No, Alito’s opinion does not say that. Indeed, Alito goes out of his way to say abortion is different from the other cases in that – in Alito’s mind – abortion involves the right of another, a fetus. So Toobin is wrong in saying Alito “says.” What Toobin surely meant to say is that Alito’s opinion will now be the rock from which the conservatives can chip away at other fundamental rights they don’t like, and the perfect example is gay marriage. They have done away with precedent, so it’s all out in the open now. Oh, and damn sure, forget bringing any new freedoms to the Court based on a right to privacy.
Toobin goes on:
There’s another point to make about this opinion/ The theme of the opinion is we’ll let the states decide. The other part that is implicit in that opinion is Congress. If Congress wanted to ban abortion tomorrow and the president wanted to sign it, I don’t see anything in that opinion draft opinion that would stop Congress from doing this.”
True. But if we’re doing things today (or tomorrow) with a Democratic Congress and president, shouldn’t they try to pass the other law? The one that says it’s legal throughout the country first? And then dare the Republicans to run on making it illegal throughout the country themselves? Is this not the perfect situation for Democrats to stand firm and collectively say, “This is why you cannot trust Republicans, and we’ve been saying this for 30 years. It is just that too many buried their heads in the sand, thinking this day would never come.” Well, here it is. The Democrats need to reverse Toobin’s 2025 Republican proposal and make a 2022 Democratic proposal.
“So, the idea that, oh, well, this only affects the red states, that’s not true. This is an invitation, in 2025, if there’s a Republican House and Republican Senate and Republican President which is certainly more than possible, that Congress could ban abortion in the entire country. That’s invited in the opinion as well.”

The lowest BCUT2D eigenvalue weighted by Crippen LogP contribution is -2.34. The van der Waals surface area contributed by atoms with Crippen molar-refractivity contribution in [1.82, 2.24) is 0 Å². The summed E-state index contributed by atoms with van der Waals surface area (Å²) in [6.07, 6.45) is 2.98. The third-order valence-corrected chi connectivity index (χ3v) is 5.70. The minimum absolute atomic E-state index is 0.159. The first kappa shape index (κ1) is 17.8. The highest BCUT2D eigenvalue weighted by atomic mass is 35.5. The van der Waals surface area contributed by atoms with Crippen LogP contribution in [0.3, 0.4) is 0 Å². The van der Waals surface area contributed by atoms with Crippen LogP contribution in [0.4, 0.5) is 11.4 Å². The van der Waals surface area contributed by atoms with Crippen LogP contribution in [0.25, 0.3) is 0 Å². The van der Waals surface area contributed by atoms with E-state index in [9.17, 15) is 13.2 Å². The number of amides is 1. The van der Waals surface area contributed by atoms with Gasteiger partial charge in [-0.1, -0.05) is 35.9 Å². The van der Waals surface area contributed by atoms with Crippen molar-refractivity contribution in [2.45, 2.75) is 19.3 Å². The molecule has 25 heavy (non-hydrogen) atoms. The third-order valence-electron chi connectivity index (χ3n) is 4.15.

Correct. And so why Toobin doesn’t do what all good lawyers do and turn it around to say, “How can we somehow use this to our advantage”? Dunno, that’s his problem. For our purposes, he is right, both ways. Perhaps Toobin references the fallout as he does because, knowing the Republicans, they’re the only ones militant enough to presume to actually do it, going right by any filibuster.
What Toobin doesn’t say is that now Democrats have a job to do. It is the Democrats’ job to explain just how quickly their lives can change when you put Republicans in charge and that they’re more than willing to yank freedoms you got to taste as a society. You can bury your head in the sand again, but trust us, abortion is just the start. LGBTQ family? You’re up next. Oh, and forget expanding any progressive rights from here on out. That’s now settled law. There is no right to privacy.
Jason Miciak believes a day without learning is a day not lived. He is a political writer, features writer, author, and attorney. He is a Canadian-born dual citizen who spent his teen and college years in the Pacific Northwest and has since lived in seven states. He now enjoys life as a single dad of a young girl, writing from the beaches of the Gulf Coast. He loves crafting his flower pots, cooking, while also studying scientific philosophy, religion, and non-math principles behind quantum mechanics and cosmology. Please feel free to contact for speaking engagements or any concerns.